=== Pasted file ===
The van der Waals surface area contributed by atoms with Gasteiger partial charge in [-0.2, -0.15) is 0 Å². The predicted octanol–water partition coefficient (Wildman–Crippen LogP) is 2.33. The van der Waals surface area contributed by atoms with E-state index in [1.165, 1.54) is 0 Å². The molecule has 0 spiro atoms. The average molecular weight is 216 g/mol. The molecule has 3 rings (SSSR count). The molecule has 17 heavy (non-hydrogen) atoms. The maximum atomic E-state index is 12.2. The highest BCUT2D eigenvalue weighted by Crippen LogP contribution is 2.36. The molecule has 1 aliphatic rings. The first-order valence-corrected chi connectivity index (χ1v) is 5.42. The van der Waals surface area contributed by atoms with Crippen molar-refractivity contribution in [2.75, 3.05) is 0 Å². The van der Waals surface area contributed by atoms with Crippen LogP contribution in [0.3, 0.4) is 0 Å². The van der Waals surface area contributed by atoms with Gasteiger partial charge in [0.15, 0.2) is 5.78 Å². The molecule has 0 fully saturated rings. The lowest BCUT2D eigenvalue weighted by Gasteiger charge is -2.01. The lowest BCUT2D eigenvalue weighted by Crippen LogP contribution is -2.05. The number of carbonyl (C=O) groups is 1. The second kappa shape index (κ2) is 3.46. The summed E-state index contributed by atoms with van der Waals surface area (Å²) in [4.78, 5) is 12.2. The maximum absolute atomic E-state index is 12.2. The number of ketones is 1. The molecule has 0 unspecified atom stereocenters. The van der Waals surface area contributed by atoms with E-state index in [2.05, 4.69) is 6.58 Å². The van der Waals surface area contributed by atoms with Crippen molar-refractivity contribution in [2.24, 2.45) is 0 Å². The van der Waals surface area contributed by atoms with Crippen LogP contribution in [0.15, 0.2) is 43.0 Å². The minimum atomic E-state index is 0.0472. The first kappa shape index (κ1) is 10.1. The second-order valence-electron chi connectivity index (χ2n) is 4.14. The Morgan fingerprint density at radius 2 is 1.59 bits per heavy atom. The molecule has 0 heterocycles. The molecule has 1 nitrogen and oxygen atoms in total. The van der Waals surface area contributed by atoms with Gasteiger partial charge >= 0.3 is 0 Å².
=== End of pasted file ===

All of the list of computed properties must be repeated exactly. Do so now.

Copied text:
The van der Waals surface area contributed by atoms with Gasteiger partial charge in [-0.2, -0.15) is 0 Å². The predicted octanol–water partition coefficient (Wildman–Crippen LogP) is 2.33. The van der Waals surface area contributed by atoms with E-state index in [1.165, 1.54) is 0 Å². The molecule has 0 spiro atoms. The average molecular weight is 216 g/mol. The molecule has 3 rings (SSSR count). The molecule has 17 heavy (non-hydrogen) atoms. The maximum atomic E-state index is 12.2. The highest BCUT2D eigenvalue weighted by Crippen LogP contribution is 2.36. The molecule has 1 aliphatic rings. The first-order valence-corrected chi connectivity index (χ1v) is 5.42. The van der Waals surface area contributed by atoms with Crippen molar-refractivity contribution in [2.75, 3.05) is 0 Å². The van der Waals surface area contributed by atoms with Crippen LogP contribution in [0.3, 0.4) is 0 Å². The van der Waals surface area contributed by atoms with Gasteiger partial charge in [0.15, 0.2) is 5.78 Å². The molecule has 0 fully saturated rings. The lowest BCUT2D eigenvalue weighted by Gasteiger charge is -2.01. The lowest BCUT2D eigenvalue weighted by Crippen LogP contribution is -2.05. The number of carbonyl (C=O) groups is 1. The second kappa shape index (κ2) is 3.46. The summed E-state index contributed by atoms with van der Waals surface area (Å²) in [4.78, 5) is 12.2. The maximum absolute atomic E-state index is 12.2. The number of ketones is 1. The molecule has 0 unspecified atom stereocenters. The van der Waals surface area contributed by atoms with E-state index in [2.05, 4.69) is 6.58 Å². The van der Waals surface area contributed by atoms with Crippen molar-refractivity contribution in [2.24, 2.45) is 0 Å². The van der Waals surface area contributed by atoms with Crippen LogP contribution in [0.15, 0.2) is 43.0 Å². The minimum atomic E-state index is 0.0472. The first kappa shape index (κ1) is 10.1. The second-order valence-electron chi connectivity index (χ2n) is 4.14. The Morgan fingerprint density at radius 2 is 1.59 bits per heavy atom. The molecule has 0 heterocycles. The molecule has 1 nitrogen and oxygen atoms in total. The van der Waals surface area contributed by atoms with Gasteiger partial charge >= 0.3 is 0 Å².